Assuming you have met the light requirements, the next most critical decision is the growing container(s).
If you are relying on natural light, first examine the size/width of your sill. If it is very narrow (less than 6 inches), I’d suggest installing a shelf or using a table/rack or something else to hold the pots. You can certainly use a narrower sill, but you will be restricted in terms of the pot size you can use.
When growing herbs in soil (versus. hydroponically, which is a bit more complicated), the size and growth rate of your herbs will be limited in small pots, especially those under 6 inches in diameter. Small pots also dry out faster than larger pots, which could spell disaster if you decide to go away for a long weekend. To make the best use of windowsill space, try to find square pots.
In addition, I would strongly encourage you not to plant various herb species together in one container. Yes, I know planter boxes are cute and fit nicely on the sill, but they present a few serious drawbacks.
First, a common container requires you to treat all plants similarly, when species often vary in their preferences. The most notable point of variation is soil moisture. For example, due to its Mediterranean “roots,” rosemary does best in fast-draining soil that dries out a bit between waterings. Contrast this with parsley, basil and mint, which enjoy more regular watering and and a more organically-rich soil. If all of these species are grown together, someone will have to tolerate suboptimal conditions!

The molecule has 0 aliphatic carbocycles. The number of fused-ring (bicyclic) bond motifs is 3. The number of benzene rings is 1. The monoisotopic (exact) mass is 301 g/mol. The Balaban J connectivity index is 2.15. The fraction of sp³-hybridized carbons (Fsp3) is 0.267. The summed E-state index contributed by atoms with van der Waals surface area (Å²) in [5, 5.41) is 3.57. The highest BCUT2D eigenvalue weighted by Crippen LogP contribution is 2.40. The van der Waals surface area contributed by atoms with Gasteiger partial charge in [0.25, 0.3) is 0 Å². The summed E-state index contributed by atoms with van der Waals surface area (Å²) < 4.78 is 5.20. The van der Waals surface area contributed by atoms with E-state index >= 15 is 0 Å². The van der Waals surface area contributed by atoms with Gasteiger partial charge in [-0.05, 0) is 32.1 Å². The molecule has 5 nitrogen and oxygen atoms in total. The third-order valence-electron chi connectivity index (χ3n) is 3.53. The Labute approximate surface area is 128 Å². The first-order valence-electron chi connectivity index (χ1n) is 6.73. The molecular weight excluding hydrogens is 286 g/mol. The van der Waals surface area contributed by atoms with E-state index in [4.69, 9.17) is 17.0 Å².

The second consideration is the spread of pests and disease. If plants are grown in a common container, you have little recourse when it comes to preventing the spread of things like aphids, spider mites, whiteflies, mealybugs and other parasites. If plants are grown separately, they can be removed from the window and treated individually at the earliest sing of infestation, thereby helping prevent the spread of pests while sparing nearby herbs the stress of treatment if not required.
Finally, separate growing containers allow you to simply change things up when necessary, without having to dig up and disturb the roots of surrounding plants.
Say you’re using a common planter and your parsley has fizzled out for some reason, but your basil and rosemary on either side are going strong. You could dig up the plant and replace it; however, this is problematic.